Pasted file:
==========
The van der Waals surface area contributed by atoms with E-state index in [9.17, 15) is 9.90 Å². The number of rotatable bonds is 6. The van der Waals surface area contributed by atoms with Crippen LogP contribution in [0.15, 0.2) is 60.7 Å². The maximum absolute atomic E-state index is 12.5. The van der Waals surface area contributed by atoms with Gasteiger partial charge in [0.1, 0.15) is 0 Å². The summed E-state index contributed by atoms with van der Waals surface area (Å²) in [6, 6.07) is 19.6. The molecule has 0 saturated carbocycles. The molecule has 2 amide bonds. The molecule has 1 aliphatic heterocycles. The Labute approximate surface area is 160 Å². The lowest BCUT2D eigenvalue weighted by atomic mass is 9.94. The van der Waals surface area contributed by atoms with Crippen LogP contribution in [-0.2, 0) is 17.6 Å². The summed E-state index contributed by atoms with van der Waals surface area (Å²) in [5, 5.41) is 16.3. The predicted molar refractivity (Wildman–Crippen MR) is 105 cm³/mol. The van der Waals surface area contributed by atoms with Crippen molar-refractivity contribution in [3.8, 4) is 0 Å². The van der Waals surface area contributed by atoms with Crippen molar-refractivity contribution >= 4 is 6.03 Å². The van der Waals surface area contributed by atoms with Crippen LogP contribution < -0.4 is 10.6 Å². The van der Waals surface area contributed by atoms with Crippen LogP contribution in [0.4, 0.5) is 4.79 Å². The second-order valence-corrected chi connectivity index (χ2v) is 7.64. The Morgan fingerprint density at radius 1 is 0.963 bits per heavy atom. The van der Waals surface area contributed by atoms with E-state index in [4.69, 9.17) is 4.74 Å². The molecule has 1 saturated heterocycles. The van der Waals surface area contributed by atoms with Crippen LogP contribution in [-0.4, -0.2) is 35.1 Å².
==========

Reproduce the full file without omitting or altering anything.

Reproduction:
The van der Waals surface area contributed by atoms with E-state index in [9.17, 15) is 9.90 Å². The number of rotatable bonds is 6. The van der Waals surface area contributed by atoms with Crippen LogP contribution in [0.15, 0.2) is 60.7 Å². The maximum absolute atomic E-state index is 12.5. The van der Waals surface area contributed by atoms with Gasteiger partial charge in [0.1, 0.15) is 0 Å². The summed E-state index contributed by atoms with van der Waals surface area (Å²) in [6, 6.07) is 19.6. The molecule has 0 saturated carbocycles. The molecule has 2 amide bonds. The molecule has 1 aliphatic heterocycles. The Labute approximate surface area is 160 Å². The lowest BCUT2D eigenvalue weighted by atomic mass is 9.94. The van der Waals surface area contributed by atoms with Crippen LogP contribution in [-0.2, 0) is 17.6 Å². The summed E-state index contributed by atoms with van der Waals surface area (Å²) in [5, 5.41) is 16.3. The predicted molar refractivity (Wildman–Crippen MR) is 105 cm³/mol. The van der Waals surface area contributed by atoms with Crippen molar-refractivity contribution in [3.8, 4) is 0 Å². The van der Waals surface area contributed by atoms with Crippen molar-refractivity contribution >= 4 is 6.03 Å². The van der Waals surface area contributed by atoms with Crippen LogP contribution < -0.4 is 10.6 Å². The van der Waals surface area contributed by atoms with Crippen LogP contribution in [0.4, 0.5) is 4.79 Å². The second-order valence-corrected chi connectivity index (χ2v) is 7.64. The Morgan fingerprint density at radius 1 is 0.963 bits per heavy atom. The van der Waals surface area contributed by atoms with E-state index in [4.69, 9.17) is 4.74 Å². The molecule has 1 saturated heterocycles. The van der Waals surface area contributed by atoms with Crippen LogP contribution in [-0.4, -0.2) is 35.1 Å².